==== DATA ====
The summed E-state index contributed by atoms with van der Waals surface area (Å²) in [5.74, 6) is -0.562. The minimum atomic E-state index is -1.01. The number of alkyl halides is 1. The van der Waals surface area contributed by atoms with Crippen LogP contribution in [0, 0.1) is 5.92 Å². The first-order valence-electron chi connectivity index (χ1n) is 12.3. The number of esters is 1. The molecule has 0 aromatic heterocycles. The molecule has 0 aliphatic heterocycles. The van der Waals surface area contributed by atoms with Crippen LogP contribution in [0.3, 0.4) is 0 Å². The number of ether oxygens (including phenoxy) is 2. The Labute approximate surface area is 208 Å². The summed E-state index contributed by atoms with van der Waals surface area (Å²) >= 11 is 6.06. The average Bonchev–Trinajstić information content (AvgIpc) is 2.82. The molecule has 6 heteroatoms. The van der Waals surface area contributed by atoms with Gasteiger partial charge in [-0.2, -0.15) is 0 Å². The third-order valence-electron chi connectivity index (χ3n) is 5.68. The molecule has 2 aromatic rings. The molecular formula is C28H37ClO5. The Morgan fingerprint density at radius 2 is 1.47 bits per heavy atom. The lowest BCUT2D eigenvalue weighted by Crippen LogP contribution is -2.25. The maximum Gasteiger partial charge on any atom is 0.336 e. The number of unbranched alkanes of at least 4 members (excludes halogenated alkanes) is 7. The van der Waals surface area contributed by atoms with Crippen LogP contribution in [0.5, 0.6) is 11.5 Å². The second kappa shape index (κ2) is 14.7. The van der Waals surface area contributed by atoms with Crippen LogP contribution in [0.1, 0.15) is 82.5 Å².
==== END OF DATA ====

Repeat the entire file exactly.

The summed E-state index contributed by atoms with van der Waals surface area (Å²) in [5.74, 6) is -0.562. The minimum atomic E-state index is -1.01. The number of alkyl halides is 1. The van der Waals surface area contributed by atoms with Crippen LogP contribution in [0, 0.1) is 5.92 Å². The first-order valence-electron chi connectivity index (χ1n) is 12.3. The number of esters is 1. The molecule has 0 aromatic heterocycles. The molecule has 0 aliphatic heterocycles. The van der Waals surface area contributed by atoms with Crippen LogP contribution in [0.3, 0.4) is 0 Å². The number of ether oxygens (including phenoxy) is 2. The Labute approximate surface area is 208 Å². The summed E-state index contributed by atoms with van der Waals surface area (Å²) >= 11 is 6.06. The average Bonchev–Trinajstić information content (AvgIpc) is 2.82. The molecule has 6 heteroatoms. The van der Waals surface area contributed by atoms with Gasteiger partial charge in [-0.2, -0.15) is 0 Å². The third-order valence-electron chi connectivity index (χ3n) is 5.68. The molecule has 2 aromatic rings. The molecular formula is C28H37ClO5. The Morgan fingerprint density at radius 2 is 1.47 bits per heavy atom. The lowest BCUT2D eigenvalue weighted by Crippen LogP contribution is -2.25. The maximum Gasteiger partial charge on any atom is 0.336 e. The number of unbranched alkanes of at least 4 members (excludes halogenated alkanes) is 7. The van der Waals surface area contributed by atoms with Crippen LogP contribution in [0.5, 0.6) is 11.5 Å². The second kappa shape index (κ2) is 14.7. The van der Waals surface area contributed by atoms with Crippen LogP contribution in [0.1, 0.15) is 82.5 Å².